Forty-three Years


The sky was November blue, endless and impossibly clear, full of bright sunlight. People were dressed in winter attire, bundled against the crisp air in coats, scarves, and gloves in every shade.  Still, the predominant color was green.  Marshall University green.  Thundering Herd green.  We Are Marshall green.

I was watching a live stream of the ceremony in front of the Marshall University Memorial Fountain, held annually to honor everyone who died in the plane crash outside of Huntington, WV, on November 14, 1970.  Seventy-five people, including members of the Marshall football team, coaching staff, University personnel, and fans perished in the crash.  I was ten years old and unsure how to react to a tragedy of such immense proportions.  Schoolmates lost parents and grandparents, brothers, and aunts and uncles; it was difficult to grasp the enormous loss and pain shrouding an entire community.

Although it has been nearly thirty years since I have called Huntington home, I was drawn to today’s event as a daughter of the town and one who experienced the tragedy up close.  The water in the fountain gurgled gently throughout the ceremony, soothing music that helped ease the sadness of the occasion.  When all the remarks, prayers, and songs were concluded, a memorial wreath was placed in front of the fountain.  Fittingly, one of this year’s wreath-bearers was a first responder to the crash site that November long ago.  After the name of each person killed was read aloud, the fountain was turned off, as is customary, and will remain silent until next spring.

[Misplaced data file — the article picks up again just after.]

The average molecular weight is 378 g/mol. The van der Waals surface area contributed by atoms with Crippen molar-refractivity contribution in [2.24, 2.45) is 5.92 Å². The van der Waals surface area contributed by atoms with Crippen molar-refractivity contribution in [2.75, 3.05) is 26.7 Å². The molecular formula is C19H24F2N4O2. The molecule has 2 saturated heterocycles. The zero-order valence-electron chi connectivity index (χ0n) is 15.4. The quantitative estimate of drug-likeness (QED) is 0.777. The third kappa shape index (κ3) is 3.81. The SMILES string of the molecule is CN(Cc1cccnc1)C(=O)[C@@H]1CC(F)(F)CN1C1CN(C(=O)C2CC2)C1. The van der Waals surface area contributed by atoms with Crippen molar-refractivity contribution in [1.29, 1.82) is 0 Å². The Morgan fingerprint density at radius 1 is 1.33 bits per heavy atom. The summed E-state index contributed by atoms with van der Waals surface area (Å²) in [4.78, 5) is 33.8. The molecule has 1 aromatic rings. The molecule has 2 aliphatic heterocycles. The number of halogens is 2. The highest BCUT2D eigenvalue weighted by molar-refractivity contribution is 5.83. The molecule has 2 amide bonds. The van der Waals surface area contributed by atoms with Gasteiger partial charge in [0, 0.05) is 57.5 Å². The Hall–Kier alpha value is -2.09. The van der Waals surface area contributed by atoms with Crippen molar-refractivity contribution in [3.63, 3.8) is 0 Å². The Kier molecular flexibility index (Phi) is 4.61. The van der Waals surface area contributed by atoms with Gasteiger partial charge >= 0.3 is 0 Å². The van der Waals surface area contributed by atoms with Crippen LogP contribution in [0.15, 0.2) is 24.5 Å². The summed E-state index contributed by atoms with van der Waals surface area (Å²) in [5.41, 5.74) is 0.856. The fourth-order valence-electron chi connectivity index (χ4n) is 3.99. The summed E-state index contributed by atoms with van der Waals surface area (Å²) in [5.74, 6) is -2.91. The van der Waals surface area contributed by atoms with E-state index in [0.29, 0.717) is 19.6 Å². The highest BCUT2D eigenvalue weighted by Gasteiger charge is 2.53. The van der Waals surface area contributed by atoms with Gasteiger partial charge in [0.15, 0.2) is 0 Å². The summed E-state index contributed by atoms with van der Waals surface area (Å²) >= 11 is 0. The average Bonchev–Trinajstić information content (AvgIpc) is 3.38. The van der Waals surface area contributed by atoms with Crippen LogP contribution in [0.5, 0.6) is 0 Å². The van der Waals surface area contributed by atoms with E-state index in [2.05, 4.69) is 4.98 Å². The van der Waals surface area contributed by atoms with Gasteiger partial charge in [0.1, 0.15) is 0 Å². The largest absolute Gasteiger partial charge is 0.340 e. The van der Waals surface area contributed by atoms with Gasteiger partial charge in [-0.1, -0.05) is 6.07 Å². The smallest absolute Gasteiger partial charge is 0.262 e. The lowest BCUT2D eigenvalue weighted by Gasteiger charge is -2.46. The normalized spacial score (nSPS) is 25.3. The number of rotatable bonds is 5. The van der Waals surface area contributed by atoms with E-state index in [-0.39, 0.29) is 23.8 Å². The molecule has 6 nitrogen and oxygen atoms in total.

The water was stilled temporarily.  The memories of 75 special people remain forever. They were, and are, Marshall.


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